Last Friday, we got a bigger dining room table. It’s from Pottery Barn, ya’ll. Remember my love affair with Pottery Barn?
Even though it isn’t new, it’s the only thing in my house from Pottery Barn (and probably always will be), Better yet, all my kids can fit around it with room for company (as long as that company doesn’t have personal space issues), so I kind of love it.
Two days after we hauled that baby into the dining room, I scorched the top. If you follow my Five in Tow Facbebook page, you already heard the confession. Basically, I plunked my red-hot cast-iron Dutch oven smack down on top of that thing, and even though I had hot pads underneath the pot, it didn’t matter.
When I cleared the table after dinner, I saw a huge, ugly white mark right in the middle of the table. I ruined my Pottery Barn table two days after taking possession of it!
This is why we can’t have nice stuff. I am not worthy.
I almost burst into tears right then and there. Then I remembered some old trick involving mayonnaise and wood. Really, that’s all I had. I couldn’t even remember what the mayo was supposed to help with but I grabbed the jar from the fridge and smeared some right on that horrific mark.
I could not believe it. I can have nice things after all! I can!
In my distress about the table, I did not think to take a picture before smearing on the condiments, but I did post my success to Facebook. I went on there and told you all how to fix furniture with mayo.
That started an interesting question. Some of you had heard of the ol’ mayo trick but had not had such stellar results. You were sad because you could not fix your furniture with mayo.
That got me thinking. I had some ideas of why my table responded so well to the mayonnaise, and it had to do with heat. The spot on my table was still warm when I applied the mayo, and I wondered if that had anything to do with the amazing results.
I decided to do some experimenting.
CAN MAYO REALLY FIX FURNITURE?
It just so happens that I also ruined another piece of furniture a few years ago (see note above about not being able to have nice things). My mother-in-law gave me an antique dresser when we first got married. Technically, she loaned it to me, but I’ve got squatter’s rights on it now.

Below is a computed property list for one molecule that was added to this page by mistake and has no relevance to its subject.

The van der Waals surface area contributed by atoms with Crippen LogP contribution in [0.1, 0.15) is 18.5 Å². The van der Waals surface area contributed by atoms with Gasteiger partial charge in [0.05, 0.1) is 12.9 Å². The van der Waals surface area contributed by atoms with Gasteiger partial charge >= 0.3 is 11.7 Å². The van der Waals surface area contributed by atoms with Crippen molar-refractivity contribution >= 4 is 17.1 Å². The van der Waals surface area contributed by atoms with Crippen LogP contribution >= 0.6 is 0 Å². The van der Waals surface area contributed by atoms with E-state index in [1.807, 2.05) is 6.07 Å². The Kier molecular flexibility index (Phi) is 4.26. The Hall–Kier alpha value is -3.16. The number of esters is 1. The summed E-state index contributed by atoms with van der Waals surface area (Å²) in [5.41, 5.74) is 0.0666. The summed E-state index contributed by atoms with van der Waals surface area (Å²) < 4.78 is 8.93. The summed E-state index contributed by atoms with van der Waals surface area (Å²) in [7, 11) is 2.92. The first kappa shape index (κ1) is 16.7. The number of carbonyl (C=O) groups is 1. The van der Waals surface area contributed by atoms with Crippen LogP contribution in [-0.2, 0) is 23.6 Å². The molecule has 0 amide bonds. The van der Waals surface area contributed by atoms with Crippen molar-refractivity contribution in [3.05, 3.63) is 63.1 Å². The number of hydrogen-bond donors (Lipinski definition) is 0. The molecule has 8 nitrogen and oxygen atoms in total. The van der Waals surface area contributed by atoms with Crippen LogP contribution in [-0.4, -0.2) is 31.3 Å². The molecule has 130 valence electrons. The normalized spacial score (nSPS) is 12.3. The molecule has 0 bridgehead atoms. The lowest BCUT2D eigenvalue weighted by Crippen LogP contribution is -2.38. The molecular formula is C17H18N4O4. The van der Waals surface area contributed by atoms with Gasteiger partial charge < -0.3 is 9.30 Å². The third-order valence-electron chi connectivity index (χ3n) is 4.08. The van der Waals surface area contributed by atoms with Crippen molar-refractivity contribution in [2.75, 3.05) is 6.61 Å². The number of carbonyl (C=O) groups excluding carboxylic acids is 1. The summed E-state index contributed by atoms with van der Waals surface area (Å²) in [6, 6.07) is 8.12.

Besides, there’s the awkward fact that I made a huge watermark on the top of that very dresser because I didn’t realize the fern I had watered completely overflowed. Water pooled up under the pot and sat there grinning until I noticed it later that night.
By then, it was too late.
I didn’t know what to do so I’ve been hiding that awful spot under piles of clothing for the last two years. My husband thinks I’m a slob. Really, I just can’t have nice things (see note above).
Do you think she’d notice something is different about it? I mean, it has been a few years.
It seemed this piece of furniture was prime for a little..experimentation (my husband agrees, especially if experimentation is synonymous with burning). If anything screams, “You’ve got nothing to lose!” it’s this dresser.
First, I smeared mayonnaise all over the watermark and let it sit. I didn’t notice much, if any, difference. Some of the very faint marks looked a little better, but it was negligible.
It was time to test my hypothesis.
SO…I got out my hair dryer. Holy smokes. Check out what happened.
I put the hair-dryer on high, and half-an-hour later, it looked like this:
That’s a two-year-old, nasty watermark, and it almost disappeared! In case you forgot how horrific it looked before, here’s the side-by-side:
I noticed that the darker places were the peaks of the mayo. In other words, the places where the mayo was the thickest turned out the darkest.
This time, I heated the wood before I applied the mayonnaise. Then, I smeared it on thick and hit it with more heat. I know you’re thinking, “I don’t have time to blow-dry a dresser.” Neither do I. So, I rigged up this high-tech automatic blow-drying device. Ta-da!
After three rounds, the dresser looks like this:
Now, it’s not perfect, especially since the water damage actually changed the texture of the top of the dresser. But it’s significantly better than it was earlier today. Given the level of damage on this particular piece of furniture, I’d say the mayonnaise did an amazing job! In fact, I could probably get away with putting just one bird on it.
MAYO FOR THE WIN!
I’m pretty convinced. Mayonnaise does an amazing job of restoring furniture damage due to heat, water, or (ahem) neglect.
What does this mean?
We can all have nice things! (Just keep the mayo close by).